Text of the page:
Posted on Friday, November 7th, 2008
Under: Barack Obama, Barbara Boxer, General, Harry Reid, Joe Lieberman, John McCain, U.S. Senate | 1 Comment »

Tuesday’s RNC video highlights

First Lady Laura Bush and President George W. Bush:

U.S. Sen. Joseph Lieberman, I-Conn.:

Former presidential candidate and U.S. Sen. Fred Thompson, R-Tenn.:

Posted on Tuesday, September 2nd, 2008
Under: Elections, Fred Thompson, General, Joe Lieberman, John McCain, President Bush, Republican Party | No Comments »

The week in review

Lots goin’ on this past week, so I thought maybe we could recap some of the highlights…

We saw Bill Clinton in Oakland trying to mobilize a mostly-minority crowd for Hillary, and we saw Barack Obama in San Francisco trying to mobilize women.

We saw Tom Lantos endorse Jackie Speier to succeed him, and we saw Leland Yee promptly declare he’s not running — but wait, here comes Yul Kwon, a San Mateo management consultant who won the $1 million prize on “Survivor: Cook Islands” in 2006, reportedly considering a run. He’s a former aide to U.S. Sen. Joe Lieberman, I-Conn. — which quite frankly might be more hinderance than help in Lantos’ district.

We saw Gov. Arnold Schwarzenegger endorse Proposition 93, which would lower the total number of years a state legislator could serve from 14 to 12, but would let him or her divide those years between the houses as they choose — and would grandfather current officeholders so people like Don Perata and Fabian Nunez could serve another term. The governor’s own party this week called Proposition “a self-serving measure, authored by a small group of state legislators seeking to extend their terms in office beyond the limits set by voters in Proposition 140.”

We saw the Green Party hold a presidential debate in San Francisco, with former George Congresswoman Cynthia McKinney a clear front-runner.

And we saw Oakland Mayor Ron Dellums give a passionate State of the City Address… but it’s not his passion with which some disgruntled residents are taking issue.

Posted on Friday, January 18th, 2008
Under: Arnold Schwarzenegger, Assembly, Barbara Boxer, Bill Clinton, California State Senate, Cynthia McKinney, Don Perata, Elections, Fabian Nunez, Green Party, Hillary Clinton, Jackie Speier, Joe Lieberman, Leland Yee, Oakland, Tom Lantos, U.S. House | No Comments »

VC partners endorse Giuliani, Clinton

kvamme.jpgSilicon Valley mogul E. Floyd Kvamme told reporters on a conference call just now that Rudy Giuliani — who’ll be in the Bay Area early next week — would be the business-friendly president the valley desires.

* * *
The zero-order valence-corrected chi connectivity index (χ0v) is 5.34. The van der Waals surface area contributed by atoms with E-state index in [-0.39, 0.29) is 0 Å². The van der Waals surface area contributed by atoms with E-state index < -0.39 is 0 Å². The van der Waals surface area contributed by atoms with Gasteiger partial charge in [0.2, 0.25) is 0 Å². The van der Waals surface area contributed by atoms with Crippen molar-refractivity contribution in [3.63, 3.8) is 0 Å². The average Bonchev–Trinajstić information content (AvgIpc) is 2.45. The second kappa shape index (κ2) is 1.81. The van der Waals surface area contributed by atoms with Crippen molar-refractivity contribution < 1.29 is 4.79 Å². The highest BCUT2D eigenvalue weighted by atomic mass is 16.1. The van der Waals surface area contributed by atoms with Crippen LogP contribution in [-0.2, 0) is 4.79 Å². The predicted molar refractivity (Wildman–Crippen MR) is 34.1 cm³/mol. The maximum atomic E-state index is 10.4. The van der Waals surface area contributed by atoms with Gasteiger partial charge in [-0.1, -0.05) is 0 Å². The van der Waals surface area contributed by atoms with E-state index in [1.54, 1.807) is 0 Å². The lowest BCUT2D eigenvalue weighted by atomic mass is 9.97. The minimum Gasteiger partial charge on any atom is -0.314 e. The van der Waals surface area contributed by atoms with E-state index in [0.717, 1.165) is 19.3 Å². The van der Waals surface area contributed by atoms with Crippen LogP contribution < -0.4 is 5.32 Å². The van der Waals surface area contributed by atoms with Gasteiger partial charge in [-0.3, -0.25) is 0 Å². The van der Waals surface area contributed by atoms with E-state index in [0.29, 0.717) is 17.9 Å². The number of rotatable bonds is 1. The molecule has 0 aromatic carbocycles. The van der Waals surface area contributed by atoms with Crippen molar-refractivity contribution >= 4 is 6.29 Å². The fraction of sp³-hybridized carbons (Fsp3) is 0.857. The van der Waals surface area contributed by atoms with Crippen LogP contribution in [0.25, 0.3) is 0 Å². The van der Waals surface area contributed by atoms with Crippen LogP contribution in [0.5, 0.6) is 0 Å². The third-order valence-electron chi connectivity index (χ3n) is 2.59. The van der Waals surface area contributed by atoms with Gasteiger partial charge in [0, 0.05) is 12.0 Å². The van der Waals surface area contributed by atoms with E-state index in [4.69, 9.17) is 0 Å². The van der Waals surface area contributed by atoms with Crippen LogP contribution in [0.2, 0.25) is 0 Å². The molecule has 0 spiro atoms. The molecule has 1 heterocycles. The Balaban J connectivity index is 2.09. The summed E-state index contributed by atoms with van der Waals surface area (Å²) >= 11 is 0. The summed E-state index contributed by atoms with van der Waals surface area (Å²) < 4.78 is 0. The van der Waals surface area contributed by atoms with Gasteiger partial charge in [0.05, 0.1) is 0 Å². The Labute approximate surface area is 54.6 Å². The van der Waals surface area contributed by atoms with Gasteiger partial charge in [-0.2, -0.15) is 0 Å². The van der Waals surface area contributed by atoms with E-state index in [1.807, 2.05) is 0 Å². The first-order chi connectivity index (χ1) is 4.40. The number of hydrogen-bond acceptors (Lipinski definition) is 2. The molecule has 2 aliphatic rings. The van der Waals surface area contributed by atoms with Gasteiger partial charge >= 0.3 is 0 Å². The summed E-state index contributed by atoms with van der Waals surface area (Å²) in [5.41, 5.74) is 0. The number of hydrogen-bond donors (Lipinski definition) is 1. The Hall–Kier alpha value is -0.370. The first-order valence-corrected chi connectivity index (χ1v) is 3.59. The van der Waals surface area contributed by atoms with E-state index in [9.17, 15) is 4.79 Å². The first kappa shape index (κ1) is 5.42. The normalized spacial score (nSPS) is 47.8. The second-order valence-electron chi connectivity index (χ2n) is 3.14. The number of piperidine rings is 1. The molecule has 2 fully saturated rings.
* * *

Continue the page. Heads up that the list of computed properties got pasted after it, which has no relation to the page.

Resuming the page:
“The valley is a very globally thinking kind of economy,” he said. “The mayor talks a lot about that… competitiveness in improving our picture.”

Kvamme — a partner emeritus at high-tech venture capital firm Kleiner Perkins Caufield & Byers — said Giuliani wants to roll back government regulation that forces business overseas, but also is “very committed to the whole issue of workforce generation and education… Most of us here in the valley believe that more choice in the (school) system would be good for the system.”

On immigration, “the mayor is the one person who can sort out this issue, because its a big one and he lived in it for a number of years” but also because he understands total, comprehenisve reform may not be the appropriate, immediate goal if Silicon Valley wants to continue attracting the best and brightest from around the world. And on energy, Kvamme said, Giuliani “has recognized that on the electricity front, the cleanest electricity going is nuclear power” and opposes raising taxes on U.S. oil production.

Giuliani is “taking California very seriously — he has been here a ton of times,” Kvamme said. “People are excited about his candidacy and I think he’s going to do extremely well in California.”

doerr.jpgIncidentally, Kleiner Perkins Caufield & Byers partner John Doerr and his wife, environmental advocate Ann Doerr, today announced their support of Hillary Clinton, citing her “forward-looking agenda in energy, innovation, healthcare and the economy” and her “experience, judgment and leadership to strengthen America’s standing in the world.”

Just as Kvamme is a longtime GOP figure — high-tech advisory positions in the administrations of President George W. Bush and former Gov. Pete Wilson; a stint as chairman of a Bill Bennett-founded conservative think tank; giving, with his wife, at least $122,000 to Republican causes in the 2004 cycle, $252,000 in 2000 — the Doerrs were big-time Al Gore supporters in ’00 and gave $428,000 to Democratic causes in ’04. John Doerr had endorsed Joe Lieberman in 2003 but quickly fell in line behind John Kerry post-nomination in 2004.

Posted on Wednesday, December 5th, 2007
Under: Al Gore, Democratic Party, Elections, General, Hillary Clinton, Joe Lieberman, John Kerry, President Bush, Republican Party, Rudy Giuliani | No Comments »

Boxer hopes to save the whales

boxer.jpgU.S. Senate Environment and Public Works Committee Chairwoman Barbara Boxer, D-Calif., led seven other Senators in sending a letter today to Ryozo Kato, Japan’s ambassador to the U.S., urging Japan to reconsider a hunt in which Japanese whalers are expected to hunt about 1,000 whales, including some vulnerable and endangered species.